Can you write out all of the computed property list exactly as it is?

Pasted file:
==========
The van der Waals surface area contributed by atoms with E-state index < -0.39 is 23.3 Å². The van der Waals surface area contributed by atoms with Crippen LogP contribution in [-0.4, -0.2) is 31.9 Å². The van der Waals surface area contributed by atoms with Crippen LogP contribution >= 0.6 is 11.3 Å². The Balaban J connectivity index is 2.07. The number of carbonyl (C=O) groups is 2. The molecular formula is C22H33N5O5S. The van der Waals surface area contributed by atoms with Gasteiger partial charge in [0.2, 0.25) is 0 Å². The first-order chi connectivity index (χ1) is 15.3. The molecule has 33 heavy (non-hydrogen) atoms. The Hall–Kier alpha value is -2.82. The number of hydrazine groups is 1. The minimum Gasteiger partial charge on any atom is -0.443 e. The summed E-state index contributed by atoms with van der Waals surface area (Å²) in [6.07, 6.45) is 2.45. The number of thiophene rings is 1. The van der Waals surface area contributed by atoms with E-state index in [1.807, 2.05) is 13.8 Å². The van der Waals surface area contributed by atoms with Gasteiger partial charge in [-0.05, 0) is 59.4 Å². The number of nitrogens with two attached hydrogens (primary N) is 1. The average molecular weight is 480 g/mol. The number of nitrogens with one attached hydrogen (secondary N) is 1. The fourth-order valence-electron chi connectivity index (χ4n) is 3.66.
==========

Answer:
The van der Waals surface area contributed by atoms with E-state index < -0.39 is 23.3 Å². The van der Waals surface area contributed by atoms with Crippen LogP contribution in [-0.4, -0.2) is 31.9 Å². The van der Waals surface area contributed by atoms with Crippen LogP contribution >= 0.6 is 11.3 Å². The Balaban J connectivity index is 2.07. The number of carbonyl (C=O) groups is 2. The molecular formula is C22H33N5O5S. The van der Waals surface area contributed by atoms with Gasteiger partial charge in [0.2, 0.25) is 0 Å². The first-order chi connectivity index (χ1) is 15.3. The molecule has 33 heavy (non-hydrogen) atoms. The Hall–Kier alpha value is -2.82. The number of hydrazine groups is 1. The minimum Gasteiger partial charge on any atom is -0.443 e. The summed E-state index contributed by atoms with van der Waals surface area (Å²) in [6.07, 6.45) is 2.45. The number of thiophene rings is 1. The van der Waals surface area contributed by atoms with E-state index in [1.807, 2.05) is 13.8 Å². The van der Waals surface area contributed by atoms with Gasteiger partial charge in [-0.05, 0) is 59.4 Å². The number of nitrogens with two attached hydrogens (primary N) is 1. The average molecular weight is 480 g/mol. The number of nitrogens with one attached hydrogen (secondary N) is 1. The fourth-order valence-electron chi connectivity index (χ4n) is 3.66.